Bayport's varsity cheer squad is made up of the hottest of the hot. But this A-list is dangerous in more ways than one. The Squad is actually a cover for the most highly trained group of underage government operatives the United States has ever assembled. Athletically, they're unmatchable, though they make it all look easy on the field. Mentally, they're exceptional - but with one flash of their gorgeous smiles, you'll completely forget that. Socially, they're gifted, so they can command and manipulate any situation. And above all, they have the perfect cover, because, beyond herkies and highlights, no one expects anything from a cheerleader. Toby Klein might not seem like the most likely recruit, but she’s never been one to turn down a challenge. If she can handle the makeover, Bayport High may just have found its newest cheerleader.
The story continues in Killer Spirit. Something’s about to go down in Bayport, and the Big Guys Upstairs need to know what. The Squad is on the case, but it looks like this mission could put the "L" in lethal. And if the spy business doesn't kill Toby, it’s starting to look like Brooke, the team's captain, might. The nominations are in for homecoming court, and rumor has it that Toby is the unlikely frontrunner for queen.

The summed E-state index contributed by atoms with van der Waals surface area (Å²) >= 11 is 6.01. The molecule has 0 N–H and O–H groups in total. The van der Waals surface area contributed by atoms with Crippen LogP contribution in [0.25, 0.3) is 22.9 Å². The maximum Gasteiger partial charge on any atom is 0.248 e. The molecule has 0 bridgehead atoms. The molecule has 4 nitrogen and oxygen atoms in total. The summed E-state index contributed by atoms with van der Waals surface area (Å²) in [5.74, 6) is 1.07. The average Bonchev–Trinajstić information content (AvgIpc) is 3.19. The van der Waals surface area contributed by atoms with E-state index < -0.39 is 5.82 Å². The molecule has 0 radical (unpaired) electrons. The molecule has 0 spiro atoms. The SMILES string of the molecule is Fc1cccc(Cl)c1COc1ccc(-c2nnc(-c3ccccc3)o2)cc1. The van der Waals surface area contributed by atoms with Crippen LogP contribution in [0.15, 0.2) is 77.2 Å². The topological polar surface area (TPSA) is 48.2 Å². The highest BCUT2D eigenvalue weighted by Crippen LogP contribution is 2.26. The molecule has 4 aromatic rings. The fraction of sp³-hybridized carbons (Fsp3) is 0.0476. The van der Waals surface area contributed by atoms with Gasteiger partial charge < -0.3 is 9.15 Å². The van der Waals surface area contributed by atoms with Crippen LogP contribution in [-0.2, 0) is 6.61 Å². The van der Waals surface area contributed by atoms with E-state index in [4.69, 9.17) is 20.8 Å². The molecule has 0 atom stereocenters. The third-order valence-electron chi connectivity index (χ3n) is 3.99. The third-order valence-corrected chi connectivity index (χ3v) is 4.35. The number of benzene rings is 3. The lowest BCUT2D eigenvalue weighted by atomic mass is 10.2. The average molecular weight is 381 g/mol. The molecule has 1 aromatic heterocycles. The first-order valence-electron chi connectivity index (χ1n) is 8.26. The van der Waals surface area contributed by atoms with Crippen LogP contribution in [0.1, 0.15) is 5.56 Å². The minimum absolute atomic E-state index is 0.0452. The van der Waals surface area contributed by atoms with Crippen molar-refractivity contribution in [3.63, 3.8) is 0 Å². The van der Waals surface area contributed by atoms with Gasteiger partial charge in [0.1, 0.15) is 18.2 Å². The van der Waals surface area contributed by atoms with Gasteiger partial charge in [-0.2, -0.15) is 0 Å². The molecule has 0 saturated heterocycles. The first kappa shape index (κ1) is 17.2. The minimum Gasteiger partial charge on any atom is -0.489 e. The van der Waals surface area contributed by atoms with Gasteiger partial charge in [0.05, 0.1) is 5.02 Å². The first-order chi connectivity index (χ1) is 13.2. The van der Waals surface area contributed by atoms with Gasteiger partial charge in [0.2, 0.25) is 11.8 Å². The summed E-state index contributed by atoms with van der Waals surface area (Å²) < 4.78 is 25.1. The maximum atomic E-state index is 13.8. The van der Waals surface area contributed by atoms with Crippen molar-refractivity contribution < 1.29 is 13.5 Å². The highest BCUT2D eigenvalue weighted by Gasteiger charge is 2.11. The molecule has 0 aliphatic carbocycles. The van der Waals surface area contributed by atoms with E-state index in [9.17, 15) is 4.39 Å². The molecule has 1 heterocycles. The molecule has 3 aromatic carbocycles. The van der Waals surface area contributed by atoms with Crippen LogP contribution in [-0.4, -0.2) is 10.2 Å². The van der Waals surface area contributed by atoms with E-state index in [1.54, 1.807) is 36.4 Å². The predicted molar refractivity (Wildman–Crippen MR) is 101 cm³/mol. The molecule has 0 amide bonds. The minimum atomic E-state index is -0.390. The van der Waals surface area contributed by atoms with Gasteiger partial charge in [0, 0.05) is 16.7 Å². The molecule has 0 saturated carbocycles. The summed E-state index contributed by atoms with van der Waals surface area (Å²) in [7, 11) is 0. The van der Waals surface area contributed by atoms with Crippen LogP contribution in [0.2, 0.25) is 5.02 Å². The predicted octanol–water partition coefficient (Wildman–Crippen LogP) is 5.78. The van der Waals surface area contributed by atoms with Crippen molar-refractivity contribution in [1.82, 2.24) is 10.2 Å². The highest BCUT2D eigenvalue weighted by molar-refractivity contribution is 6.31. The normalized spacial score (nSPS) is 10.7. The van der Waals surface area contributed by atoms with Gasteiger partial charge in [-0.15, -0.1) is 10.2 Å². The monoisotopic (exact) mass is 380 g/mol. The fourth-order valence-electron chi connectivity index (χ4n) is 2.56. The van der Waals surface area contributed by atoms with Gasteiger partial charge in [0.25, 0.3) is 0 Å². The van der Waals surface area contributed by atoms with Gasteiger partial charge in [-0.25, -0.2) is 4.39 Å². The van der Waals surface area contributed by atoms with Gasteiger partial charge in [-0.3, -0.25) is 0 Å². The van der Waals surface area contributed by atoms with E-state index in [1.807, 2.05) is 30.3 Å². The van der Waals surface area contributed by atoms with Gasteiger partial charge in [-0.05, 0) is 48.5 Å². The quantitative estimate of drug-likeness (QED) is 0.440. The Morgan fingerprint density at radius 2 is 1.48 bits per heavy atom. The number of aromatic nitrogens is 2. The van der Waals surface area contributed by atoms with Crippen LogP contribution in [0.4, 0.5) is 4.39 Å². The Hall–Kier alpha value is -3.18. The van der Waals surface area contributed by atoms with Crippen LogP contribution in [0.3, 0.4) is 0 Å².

I asked Jen a few questions about her books:
What inspired this series?
From the time I was twelve until I was fourteen, I was part of a competitive cheerleading program. Seriously, think Bring It On, only smaller and younger. I always wanted to write a book that incorporated that experience and the way that people tend to view (and sometimes dismiss) cheerleaders. I've also always loved secret agent and spy movies and books, and one day, it occurred to me to combine the secret agent novel I'd always wanted to write with the cheerleading book I'd always wanted to write, and voila- cheerleading secret agents.
When you were a cheerleader, were you the "countercultural" type, or did you really fit in with the other cheerleaders (and be honest here!)?
There were ways in which I fit in with the other cheerleaders and ways in which I didn't. I wasn't really the "counterculture" type, but I was on the math team. I was also several inches taller than most of the other cheerleaders, and I was pretty shy. That said, it's not like the other girls were a certain "type" of girl, and I didn't fit in because I wasn't that type- my squad had a lot of different people on it, many of whom were honors students, multiple-sport athletes, and quirky in their own individual ways.